Basic FIR Filtering


#1

Hello good people. I have tried to implement basic FIR filtering into my audio plugin. I have generated some coefficients with matlab,tried filtering a signal in matlab with those coeffs and everything was fine. Then I’ve tried the same thing in C++ but the results was not same nor close enough. Here are my coefficients,filter is order of 8 so i have 9 of them:

double filterCoefs[9] = { 0.0180524263969752, 0.0486396239380447, 0.122649723887587,
0.196847395914674, 0.227621659725439, 0.196847395914674,
0.122649723887587, 0.0486396239380447, 0.0180524263969752 };

Filter is basic low pass filter designed with fir1 function,cutoff frequency of 800Hz,where sample frequency is 44100Hz.
C++ code is next:

AudioBuffer output = buffer;

const int N = 8; //filter order

for (int channel = 0; channel < getTotalNumInputChannels(); ++channel)
{
	output.setSample(channel, 0, filterCoefs[0] * buffer.getSample(channel, 0));
	for (int n = 1; n < numSamples; n++)
	{
		if ((n - N) <= 0) {
			double tempSample = 0;
			for (int k = 0; k <= n; k++)
				tempSample = tempSample + filterCoefs[k] * buffer.getSample(channel, n - k);
			output.setSample(channel, n, tempSample);
		}
		else {
			double tempSample = 0;
			for (int k = 0; k <= N; k++)
				tempSample = tempSample + filterCoefs[k] * buffer.getSample(channel, n - k);
			output.setSample(channel, n, tempSample);
		}
	}
}

buffer = output;

Where buffer is the audio buffer I have in processBlock method of my processor class.
Is there something wrong with that C++ implementation or this whole way of realizing FIR filtering in C++ is wrong way to do that.

Best regards,Cila.

P.S. I have tried with more different coefficients and signals,I never get good results.


#2

JUCE already has a FIR filter implementation.

You can use the following method to use your specific coefficients.

FIR::Coefficients< NumericType >::Coefficients(const NumericType samples, size_t numSamples)

then you can instantiate one or more filters and use them in your processBlock with:

FIR::Filter< SampleType >::Filter(Coefficients< NumericType > * CoefficientsToUse)

Sorry if your question is more about algorithm correctness, I just guessed you might benefit from these handy methods.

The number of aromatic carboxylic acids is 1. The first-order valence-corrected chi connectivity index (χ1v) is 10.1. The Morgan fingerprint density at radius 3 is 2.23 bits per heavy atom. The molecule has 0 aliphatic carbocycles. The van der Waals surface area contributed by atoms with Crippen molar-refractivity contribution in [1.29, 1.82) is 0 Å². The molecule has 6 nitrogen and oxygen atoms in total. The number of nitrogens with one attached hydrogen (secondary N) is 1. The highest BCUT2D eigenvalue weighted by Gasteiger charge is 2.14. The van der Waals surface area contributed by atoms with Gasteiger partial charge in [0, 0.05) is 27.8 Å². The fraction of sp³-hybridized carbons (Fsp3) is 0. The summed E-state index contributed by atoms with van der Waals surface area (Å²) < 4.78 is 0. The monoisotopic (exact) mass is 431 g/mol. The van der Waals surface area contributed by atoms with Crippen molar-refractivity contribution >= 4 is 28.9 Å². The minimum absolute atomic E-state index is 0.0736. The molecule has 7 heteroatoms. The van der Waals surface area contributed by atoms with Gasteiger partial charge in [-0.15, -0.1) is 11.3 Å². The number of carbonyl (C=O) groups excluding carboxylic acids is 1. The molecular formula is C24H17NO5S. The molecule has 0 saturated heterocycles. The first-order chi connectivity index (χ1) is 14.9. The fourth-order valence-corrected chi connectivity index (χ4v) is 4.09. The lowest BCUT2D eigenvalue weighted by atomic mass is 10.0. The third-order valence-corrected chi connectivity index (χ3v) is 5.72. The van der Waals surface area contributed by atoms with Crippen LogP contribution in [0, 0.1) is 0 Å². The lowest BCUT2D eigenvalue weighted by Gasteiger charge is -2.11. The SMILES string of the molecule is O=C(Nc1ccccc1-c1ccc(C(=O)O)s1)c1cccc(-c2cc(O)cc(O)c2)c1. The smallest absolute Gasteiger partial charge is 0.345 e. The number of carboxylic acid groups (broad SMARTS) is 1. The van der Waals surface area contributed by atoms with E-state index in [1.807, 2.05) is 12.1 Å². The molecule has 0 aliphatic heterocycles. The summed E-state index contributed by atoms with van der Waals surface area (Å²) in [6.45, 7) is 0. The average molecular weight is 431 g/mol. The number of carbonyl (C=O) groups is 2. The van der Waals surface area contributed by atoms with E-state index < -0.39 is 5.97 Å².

#3

Thank you,I will try that later when i get home,I hope I can make it work.But it would be nice if someone can help me with the code I’ve posted,it is driving me crazy.


#4

It doesn’t look like you’re saving the filter state between callbacks, usually you’d write the audio buffer to a FIFO and use that as your delay line.


#5

Thank you a lot! It is working much better now. :slight_smile:


#6

Hi, sorry to hijack your thread - I’m also attempting to use the FIR methods with my own filter coefficients, but I can’t work out how to use an array of doubles as the coefficients. Would you mind sharing the relevant part of your code? I’m not having much luck with the snippest T4GG gave.


#7

Yes I will gladly share how I did my FIR filtering as soon as I get back home,around tuesday. I dont have my computrer with me.
Cila.


#8

Hello back. I have not forgot about you. Here it is my simple implementation of FIR filtering.
First I have defined some filter coefficients in header file of processor and delay line in length of number of coefficients.

 double filterCoefs[9] = { 0.0180524263969752,	0.0486396239380447,	0.122649723887587,
    		0.196847395914674,	0.227621659725439,	0.196847395914674,
    		0.122649723887587,	0.0486396239380447,	0.0180524263969752 };
 float delayLine[9] = {0, 0, 0, 0, 0, 0, 0, 0, 0};

After that, in cpp file in processBlock method:
AudioBuffer<FloatType> output = buffer;

for (int channel = 0; channel < getTotalNumInputChannels(); ++channel)
        		{

			float result = 0; // initialisation to 0 of the result

			for (int sample = 0; sample < buffer.getNumSamples(); sample++) { // for each sample

																			  // moving the samples in the delay line
				for (int i = 7; i >= 0; i--) { // delayLine being 9 values long
					delayLine[i + 1] = delayLine[i];
				}
				delayLine[0] = buffer.getSample(channel, sample);

				result = 0;
				for (int i = 0; i < 9; i++) { // for each tap
					result = result + delayLine[i] * filterCoefs[i]; // multiply     
				}
				output.setSample(channel, sample, result); // output
			}

		}

		buffer = output;
	}

Clearly it works for 9 coefficients only but it can easily be changed to different one, you will figure how easily. Try if that works and suites your needs, and if someone has some remarks please do say.


FIR Filter for decimation
#9

Hi, sorry it took a while to reply. I really appreciate you sharing your code, I’ll test out implementing something similar now!